I thoroughly enjoyed week 2 of PE. Group 1 lead us in an interesting and engaging lesson in target sports, and I was so impressed by their enthusiasm and content, especially for being the first group out. Way to go guys! The side by side comparison of regular dodgeball and their modified version was instructive as to how certain games need not be exclusive as long as they are thought through and adjusted with care. By having the opportunity to participate in both games, it was easy to see the differences between the two and connect it to the points in the readings.
This lesson lead me to reflect on my own experiences, and the prevalence of human targeted sports, duck duck goose, and having to perform alone in front of my classmates (and failing miserably). I always enjoyed gym, but I was never an athletic kid, and didn’t feel like I was able fully master any of our activities. Reading specifically about the ways in which many PE activities are by nature exclusive and targeting, I was surprised to realize that it wasn’t just my lack of ability that was problematic, but the nature of the lessons themselves. Our class discussion about PE and physical literacy as a holistic approach, including overall health and nutrition as a lifestyle, really resonated with me for the same reason. I was initially nervous to take a PE course after so many years, not to mention teaching one, and it was so refreshing to see how the curriculum and objectives have changed to look at the whole child regardless of their initial athletic inclination. I’m excited to see what the rest of the course brings!
One thought on “MOVEMENT JOURNAL WEEK 2”
Great post Becca! I agree that Group 1 did a great job with the side by side comparison of regular dodgeball. I remember playing dodgeball as a kid and I don’t believe it should be taught at school at all anymore. It’s a very shaming game since the least athletic players often tend to be out first and may become very subconscious about their athletic abilities. Also, the nature of dodgeball itself seems to encourage physical aggression. As one member of my reading group mentioned, the more competitive, stronger players tend to throw the ball at the physically weaker children as hard as they can in order to win the game.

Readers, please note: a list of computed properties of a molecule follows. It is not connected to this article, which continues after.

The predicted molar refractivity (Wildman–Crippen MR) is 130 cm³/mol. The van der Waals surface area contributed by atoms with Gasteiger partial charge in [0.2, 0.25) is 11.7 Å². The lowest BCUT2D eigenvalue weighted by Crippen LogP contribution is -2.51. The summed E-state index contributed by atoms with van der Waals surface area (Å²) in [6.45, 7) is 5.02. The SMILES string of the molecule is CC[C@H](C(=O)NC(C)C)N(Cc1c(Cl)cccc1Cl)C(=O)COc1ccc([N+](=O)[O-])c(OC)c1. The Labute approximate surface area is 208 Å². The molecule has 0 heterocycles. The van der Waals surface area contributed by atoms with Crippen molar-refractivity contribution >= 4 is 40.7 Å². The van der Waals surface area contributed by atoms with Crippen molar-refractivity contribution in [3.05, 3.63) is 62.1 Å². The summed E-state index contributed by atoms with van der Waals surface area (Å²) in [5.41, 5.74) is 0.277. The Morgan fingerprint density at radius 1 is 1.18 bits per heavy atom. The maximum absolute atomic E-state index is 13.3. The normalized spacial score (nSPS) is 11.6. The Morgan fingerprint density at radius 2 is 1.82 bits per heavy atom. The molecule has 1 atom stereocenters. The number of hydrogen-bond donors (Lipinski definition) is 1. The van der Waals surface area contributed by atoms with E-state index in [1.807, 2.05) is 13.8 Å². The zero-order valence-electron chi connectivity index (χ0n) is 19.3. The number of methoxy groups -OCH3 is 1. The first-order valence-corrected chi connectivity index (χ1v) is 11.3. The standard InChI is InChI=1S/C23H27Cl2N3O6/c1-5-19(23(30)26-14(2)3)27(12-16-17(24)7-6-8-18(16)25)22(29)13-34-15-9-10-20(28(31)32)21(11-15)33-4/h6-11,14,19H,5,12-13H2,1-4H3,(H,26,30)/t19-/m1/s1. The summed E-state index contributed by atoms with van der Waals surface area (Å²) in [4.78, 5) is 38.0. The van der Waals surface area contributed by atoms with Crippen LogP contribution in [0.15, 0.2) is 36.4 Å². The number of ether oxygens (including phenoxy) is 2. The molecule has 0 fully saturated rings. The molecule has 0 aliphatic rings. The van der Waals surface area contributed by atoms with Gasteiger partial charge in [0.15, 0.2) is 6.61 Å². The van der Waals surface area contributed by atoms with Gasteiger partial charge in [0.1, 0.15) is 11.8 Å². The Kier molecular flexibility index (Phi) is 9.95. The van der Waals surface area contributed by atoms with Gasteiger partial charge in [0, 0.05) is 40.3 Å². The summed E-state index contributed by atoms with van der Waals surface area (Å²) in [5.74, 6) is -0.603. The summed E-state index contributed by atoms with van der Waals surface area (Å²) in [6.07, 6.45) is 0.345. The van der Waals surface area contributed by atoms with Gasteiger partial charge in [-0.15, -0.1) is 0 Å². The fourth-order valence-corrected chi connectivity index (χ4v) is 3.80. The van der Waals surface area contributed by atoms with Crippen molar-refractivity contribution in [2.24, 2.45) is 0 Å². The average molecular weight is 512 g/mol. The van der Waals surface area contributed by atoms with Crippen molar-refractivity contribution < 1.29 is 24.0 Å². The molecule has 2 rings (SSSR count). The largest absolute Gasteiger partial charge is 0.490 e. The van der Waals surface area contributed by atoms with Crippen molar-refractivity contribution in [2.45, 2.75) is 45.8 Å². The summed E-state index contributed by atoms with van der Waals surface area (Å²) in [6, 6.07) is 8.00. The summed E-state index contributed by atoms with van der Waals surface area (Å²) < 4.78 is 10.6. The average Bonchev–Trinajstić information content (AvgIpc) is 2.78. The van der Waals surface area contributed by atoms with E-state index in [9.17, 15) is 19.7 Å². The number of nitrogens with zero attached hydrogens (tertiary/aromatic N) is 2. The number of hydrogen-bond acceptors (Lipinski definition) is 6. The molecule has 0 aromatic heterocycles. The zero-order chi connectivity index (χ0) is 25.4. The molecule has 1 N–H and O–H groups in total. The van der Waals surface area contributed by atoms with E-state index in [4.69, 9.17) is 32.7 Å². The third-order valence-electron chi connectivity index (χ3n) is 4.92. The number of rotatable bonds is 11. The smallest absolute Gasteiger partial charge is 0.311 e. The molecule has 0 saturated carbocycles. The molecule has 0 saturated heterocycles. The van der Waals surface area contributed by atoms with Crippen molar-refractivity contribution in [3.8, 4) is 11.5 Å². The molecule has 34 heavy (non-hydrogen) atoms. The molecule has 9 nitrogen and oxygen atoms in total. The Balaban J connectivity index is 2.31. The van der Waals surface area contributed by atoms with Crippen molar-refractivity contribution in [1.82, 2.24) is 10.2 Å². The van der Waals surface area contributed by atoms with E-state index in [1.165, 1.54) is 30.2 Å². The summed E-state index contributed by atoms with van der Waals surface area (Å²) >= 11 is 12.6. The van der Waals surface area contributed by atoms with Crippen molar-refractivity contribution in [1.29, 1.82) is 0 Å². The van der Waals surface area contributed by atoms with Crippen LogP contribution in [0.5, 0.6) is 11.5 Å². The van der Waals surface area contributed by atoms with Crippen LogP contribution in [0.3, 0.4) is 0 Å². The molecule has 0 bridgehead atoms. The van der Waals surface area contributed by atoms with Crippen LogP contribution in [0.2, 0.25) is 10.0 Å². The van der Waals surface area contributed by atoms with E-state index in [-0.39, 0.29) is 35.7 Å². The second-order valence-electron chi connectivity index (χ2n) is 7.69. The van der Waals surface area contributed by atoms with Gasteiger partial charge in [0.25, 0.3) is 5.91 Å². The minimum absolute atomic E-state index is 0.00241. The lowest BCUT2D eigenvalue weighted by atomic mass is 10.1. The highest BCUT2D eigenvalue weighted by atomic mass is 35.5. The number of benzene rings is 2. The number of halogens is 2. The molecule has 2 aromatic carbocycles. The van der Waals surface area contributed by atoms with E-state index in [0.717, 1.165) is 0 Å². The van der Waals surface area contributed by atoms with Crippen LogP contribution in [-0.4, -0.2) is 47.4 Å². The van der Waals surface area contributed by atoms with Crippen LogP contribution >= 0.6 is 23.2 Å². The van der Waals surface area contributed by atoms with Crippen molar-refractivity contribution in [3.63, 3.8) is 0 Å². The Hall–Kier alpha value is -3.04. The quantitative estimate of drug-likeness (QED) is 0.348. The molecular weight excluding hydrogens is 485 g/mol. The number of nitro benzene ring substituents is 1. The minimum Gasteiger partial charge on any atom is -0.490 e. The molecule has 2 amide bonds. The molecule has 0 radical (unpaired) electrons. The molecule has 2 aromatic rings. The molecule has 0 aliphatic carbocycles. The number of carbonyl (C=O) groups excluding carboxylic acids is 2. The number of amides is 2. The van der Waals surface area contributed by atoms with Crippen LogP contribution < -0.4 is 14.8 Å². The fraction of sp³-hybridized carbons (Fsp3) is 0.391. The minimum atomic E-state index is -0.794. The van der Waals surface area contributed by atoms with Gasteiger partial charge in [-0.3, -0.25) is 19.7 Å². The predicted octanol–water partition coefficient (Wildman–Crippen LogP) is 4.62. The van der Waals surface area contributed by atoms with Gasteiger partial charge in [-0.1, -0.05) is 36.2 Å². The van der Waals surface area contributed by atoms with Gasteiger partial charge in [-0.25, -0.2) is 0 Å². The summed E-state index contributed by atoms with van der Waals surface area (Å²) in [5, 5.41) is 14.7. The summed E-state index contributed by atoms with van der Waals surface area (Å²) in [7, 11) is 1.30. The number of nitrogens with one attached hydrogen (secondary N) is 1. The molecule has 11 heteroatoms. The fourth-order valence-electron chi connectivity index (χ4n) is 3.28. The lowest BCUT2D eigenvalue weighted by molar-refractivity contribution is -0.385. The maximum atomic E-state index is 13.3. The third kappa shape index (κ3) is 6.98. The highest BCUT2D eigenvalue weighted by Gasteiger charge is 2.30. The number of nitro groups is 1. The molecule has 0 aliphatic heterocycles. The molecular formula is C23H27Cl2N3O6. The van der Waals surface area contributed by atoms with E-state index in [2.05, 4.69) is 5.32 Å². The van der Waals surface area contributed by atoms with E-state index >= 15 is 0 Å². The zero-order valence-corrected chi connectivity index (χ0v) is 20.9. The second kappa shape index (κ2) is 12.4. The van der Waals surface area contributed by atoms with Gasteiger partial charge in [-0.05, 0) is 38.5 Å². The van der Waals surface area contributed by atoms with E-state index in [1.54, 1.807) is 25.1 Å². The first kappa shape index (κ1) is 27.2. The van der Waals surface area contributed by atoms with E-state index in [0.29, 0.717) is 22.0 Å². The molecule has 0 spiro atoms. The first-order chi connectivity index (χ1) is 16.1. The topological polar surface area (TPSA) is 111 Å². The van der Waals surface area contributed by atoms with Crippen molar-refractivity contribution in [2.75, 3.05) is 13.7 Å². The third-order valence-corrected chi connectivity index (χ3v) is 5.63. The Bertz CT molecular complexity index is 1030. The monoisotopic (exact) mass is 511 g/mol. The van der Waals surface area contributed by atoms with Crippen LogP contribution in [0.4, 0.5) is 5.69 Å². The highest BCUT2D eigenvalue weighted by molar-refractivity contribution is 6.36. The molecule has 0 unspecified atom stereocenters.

I was never an athletic child either and going to the gym always felt made me feel pretty nervous especially in the older grades where social comparison becomes more and more apparent. I have mixed feelings about Williams articles on shaming games. I agree that certain activities such as playing traditional dodgeball and choosing teammates one by one can leave children feeling very vulnerable and I think it’s great gym teachers are becoming more aware of the psychological aspects of Physical Education. However, certain games such as Simon Says were personally not very shaming for me. From my experience, hardly any child ever got out and it seemed like a great brain break from my academic classes. Perhaps the games you choose to play or not play can depend on different factors such as the age group or group dynamics of the class you’re teaching.